Today I appeared in court in a new role for me: Guardian Ad Litem for a "Child" in a child neglect case. A child in Nebraska is a person under 18 and this case involves two teenagers. I won't go into a lot of details as it's both on-going and personal for the family involved. Like most of my cases, it's meth-related but I look at it differently as I'm wearing a "different hat."
When the attorney for the father turned in court and asked the kids whether they were afraid of their father, I didn't object because I knew both what they would say and what I would say later. What would you have said if you hadn't seen your dad in a couple months, had been pulled from your home and were now living in a relative foster care placement?
They said what I would have said, what almost all of us would have said: "No, I'm not afraid."
But there are plenty of reasons to be skeptical of this, none of which I list have anything to do with this particular case but with all meth related cases in general. One reason is that even if you combine a reasonable person with a lack of sleep for a few days, they quickly devolve into unpredictability. Another is that it's easy to fake sobriety when there are no "UA's" to verify that a person is staying "clean." A third is that, at least in my experience, even a few weeks away from meth doesn't eliminate the "tweaking" behavior and irrational decision making that tend to accompany an active user.
Just yesterday a client of mine graduated from Adult Felony Drug Court, earning a dismissal of his felony charges. A month or so ago, a former hard-core user client of mine graduated, along with his wife, successfully from a Juvenile Court Drug Court Program for parents.
I got a chance to speak and I told a story. It wasn't very uplifting but I thought it was appropriate. I told how I got a call from my favorite client, who successfully broke away from heroine, whose appearance changed so much it would bring tears to the eyes of people who saw how great she looked after looking so close to death as she came to court. I told about meeting this client at the jail and watching her collapse on the floor there, of her then falling on the floor of the "arraignment courtroom" a few days later, screaming out the name of the last person who could help her, her public defender.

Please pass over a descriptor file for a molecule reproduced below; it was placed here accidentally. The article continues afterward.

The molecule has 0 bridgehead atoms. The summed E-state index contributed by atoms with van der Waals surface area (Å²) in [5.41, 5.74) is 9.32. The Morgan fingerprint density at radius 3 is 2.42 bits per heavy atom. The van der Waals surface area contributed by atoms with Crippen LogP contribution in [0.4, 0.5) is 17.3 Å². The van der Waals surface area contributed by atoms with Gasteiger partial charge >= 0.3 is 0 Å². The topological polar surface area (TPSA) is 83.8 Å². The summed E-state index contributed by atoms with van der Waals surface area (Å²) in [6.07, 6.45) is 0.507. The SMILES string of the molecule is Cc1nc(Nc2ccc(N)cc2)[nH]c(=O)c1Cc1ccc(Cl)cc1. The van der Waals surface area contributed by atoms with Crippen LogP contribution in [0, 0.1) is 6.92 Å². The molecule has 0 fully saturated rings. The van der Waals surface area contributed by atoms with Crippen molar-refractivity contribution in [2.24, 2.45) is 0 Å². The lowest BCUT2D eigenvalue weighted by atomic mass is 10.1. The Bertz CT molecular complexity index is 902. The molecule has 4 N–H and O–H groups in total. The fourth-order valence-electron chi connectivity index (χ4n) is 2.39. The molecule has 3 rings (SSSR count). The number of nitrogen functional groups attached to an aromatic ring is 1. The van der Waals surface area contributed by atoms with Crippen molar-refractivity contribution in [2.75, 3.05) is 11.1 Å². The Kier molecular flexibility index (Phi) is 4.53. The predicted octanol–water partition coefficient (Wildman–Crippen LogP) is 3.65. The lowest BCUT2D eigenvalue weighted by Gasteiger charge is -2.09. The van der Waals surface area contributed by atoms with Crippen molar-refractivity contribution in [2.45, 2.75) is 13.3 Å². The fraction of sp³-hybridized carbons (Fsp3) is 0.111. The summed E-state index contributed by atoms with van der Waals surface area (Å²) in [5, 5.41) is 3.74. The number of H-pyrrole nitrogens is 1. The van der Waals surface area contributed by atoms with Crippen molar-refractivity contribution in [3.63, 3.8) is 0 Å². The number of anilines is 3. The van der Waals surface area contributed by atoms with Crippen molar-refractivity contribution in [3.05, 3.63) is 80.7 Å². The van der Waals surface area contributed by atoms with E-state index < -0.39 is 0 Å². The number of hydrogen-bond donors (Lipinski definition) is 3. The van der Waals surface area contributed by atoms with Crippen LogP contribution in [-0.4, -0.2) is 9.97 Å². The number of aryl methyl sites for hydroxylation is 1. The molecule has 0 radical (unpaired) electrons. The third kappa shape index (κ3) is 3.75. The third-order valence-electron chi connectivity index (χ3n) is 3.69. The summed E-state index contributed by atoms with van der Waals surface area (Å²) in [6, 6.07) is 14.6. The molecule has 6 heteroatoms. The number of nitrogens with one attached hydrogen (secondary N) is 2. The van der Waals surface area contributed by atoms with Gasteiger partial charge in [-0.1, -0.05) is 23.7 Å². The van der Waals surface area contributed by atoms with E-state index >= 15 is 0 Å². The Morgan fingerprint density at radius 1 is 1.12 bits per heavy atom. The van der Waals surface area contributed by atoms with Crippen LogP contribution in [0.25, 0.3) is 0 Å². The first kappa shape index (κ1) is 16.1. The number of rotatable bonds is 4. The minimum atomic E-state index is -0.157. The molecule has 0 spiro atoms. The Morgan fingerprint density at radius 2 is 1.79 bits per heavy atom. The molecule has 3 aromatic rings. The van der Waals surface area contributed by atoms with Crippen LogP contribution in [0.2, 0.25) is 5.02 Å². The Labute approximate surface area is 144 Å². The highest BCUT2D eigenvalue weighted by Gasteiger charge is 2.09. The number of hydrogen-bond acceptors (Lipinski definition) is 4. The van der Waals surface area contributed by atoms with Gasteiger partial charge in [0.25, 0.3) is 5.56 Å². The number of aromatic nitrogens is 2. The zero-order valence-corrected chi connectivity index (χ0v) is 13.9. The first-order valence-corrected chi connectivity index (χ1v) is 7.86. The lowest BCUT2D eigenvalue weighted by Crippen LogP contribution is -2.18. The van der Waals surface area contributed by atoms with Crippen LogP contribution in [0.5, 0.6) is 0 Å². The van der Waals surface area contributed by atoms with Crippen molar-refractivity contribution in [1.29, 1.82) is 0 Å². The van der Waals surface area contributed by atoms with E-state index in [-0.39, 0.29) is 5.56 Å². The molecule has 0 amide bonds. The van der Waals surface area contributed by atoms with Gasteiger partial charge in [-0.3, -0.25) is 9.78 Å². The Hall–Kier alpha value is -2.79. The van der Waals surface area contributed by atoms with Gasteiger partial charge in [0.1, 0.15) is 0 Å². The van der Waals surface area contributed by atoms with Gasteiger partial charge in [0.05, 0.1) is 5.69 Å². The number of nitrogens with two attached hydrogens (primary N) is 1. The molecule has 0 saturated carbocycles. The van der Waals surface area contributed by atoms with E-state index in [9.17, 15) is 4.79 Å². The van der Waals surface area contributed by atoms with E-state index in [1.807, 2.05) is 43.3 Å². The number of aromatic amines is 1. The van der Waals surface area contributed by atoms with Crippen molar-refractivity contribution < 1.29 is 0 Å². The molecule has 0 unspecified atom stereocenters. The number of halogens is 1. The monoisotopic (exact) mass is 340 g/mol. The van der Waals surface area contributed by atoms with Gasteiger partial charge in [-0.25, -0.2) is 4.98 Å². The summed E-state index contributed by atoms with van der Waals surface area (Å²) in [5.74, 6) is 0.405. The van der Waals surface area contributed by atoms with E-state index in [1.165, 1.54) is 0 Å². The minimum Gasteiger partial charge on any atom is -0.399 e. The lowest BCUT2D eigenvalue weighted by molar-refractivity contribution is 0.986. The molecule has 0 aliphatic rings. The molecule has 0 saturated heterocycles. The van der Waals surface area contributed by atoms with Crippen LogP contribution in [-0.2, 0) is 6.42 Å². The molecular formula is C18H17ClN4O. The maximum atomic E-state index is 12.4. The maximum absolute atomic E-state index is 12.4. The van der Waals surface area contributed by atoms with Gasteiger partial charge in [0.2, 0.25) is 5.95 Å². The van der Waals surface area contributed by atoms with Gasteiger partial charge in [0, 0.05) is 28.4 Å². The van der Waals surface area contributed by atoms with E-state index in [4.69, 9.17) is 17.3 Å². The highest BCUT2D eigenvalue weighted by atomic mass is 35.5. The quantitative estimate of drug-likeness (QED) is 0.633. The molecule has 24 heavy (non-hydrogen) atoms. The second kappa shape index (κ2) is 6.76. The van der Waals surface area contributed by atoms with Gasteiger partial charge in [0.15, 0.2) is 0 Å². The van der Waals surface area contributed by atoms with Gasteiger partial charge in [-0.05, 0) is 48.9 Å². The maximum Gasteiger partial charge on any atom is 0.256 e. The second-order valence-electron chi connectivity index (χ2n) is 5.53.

And then I told about getting a call from her a few years later and her wanting to say thank you. It wasn't the content of the call that got me down, it was the background noise that made the thank you not be very welcome. You know the sound. The universal jail background noise.
So my story wasn't to uplift but to remind these people, who were graduating after less than a year of being clean and sober, that they weren't out of the woods yet. I almost invoked a story from "Deep Survival" in which Laurence Gonzales describes telling people who were setting out to climb mountains that their goal wasn't to reach the summit but to reach the car again. This would remind them that the work wasn't done once you started back down as most accidents seemed to happen not when your guard and senses were up but when you let them down, thinking your work was over and your goal achieved.
It didn't go over very well, but I didn't care. I was sick of seeing "frequent flyers" come back to see me on new charges shortly after their other case ended. I was a little disheartened that after having about 30 trial on termination of parental rights cases and losing about 29, the one client whose case I "won" or who rather cleaned herself up enough that the judge was convinced she deserved another chance, ended up, a few years later being my first case involving possession of meth with intent to distribute.
As depressing as that story is, it's not over as she just entered inpatient treatment and will, if everything goes well, enter Adult Felony Drug Court in a month or so. Maybe this will her "bottom." This time if it isn't, she'll go to prison. But if it is, her first felony will later be dismissed.
So I enjoyed my new role as Guardian Ad Litem. I've heard so much b.s. over the years from active addicts that I just consider if symptomatic and ignore it, believing my eyes and not my ears.
I'm grateful for this past experience, however, because it helps me in this role. I know that asking the kids if they were afraid of their actively-using dad right in front of him and the judge may have convinced the father that his kids have forgiven him but it didn't convince me of anything. It's what Seinfeld would call a "must lie situation": only the most scared or most manipulative teenager would have said "yes."
It's interesting though, to wear a different hat, to have to think of what's in the best interests of two teenagers who are mature enough to take care of things like feeding and cleaning up after themselves but who really need their parents to be both sober and there for them in their teenage years.
I spoke to a judge once who described requiring parties in Juvenile Neglect cases to "switch hats" periodically. He said it was good for them to think of the cases differently, to walk in the shoes of a different party once in awhile.
Great idea as I do see things differently, wearing this hat and having to look out for these kids.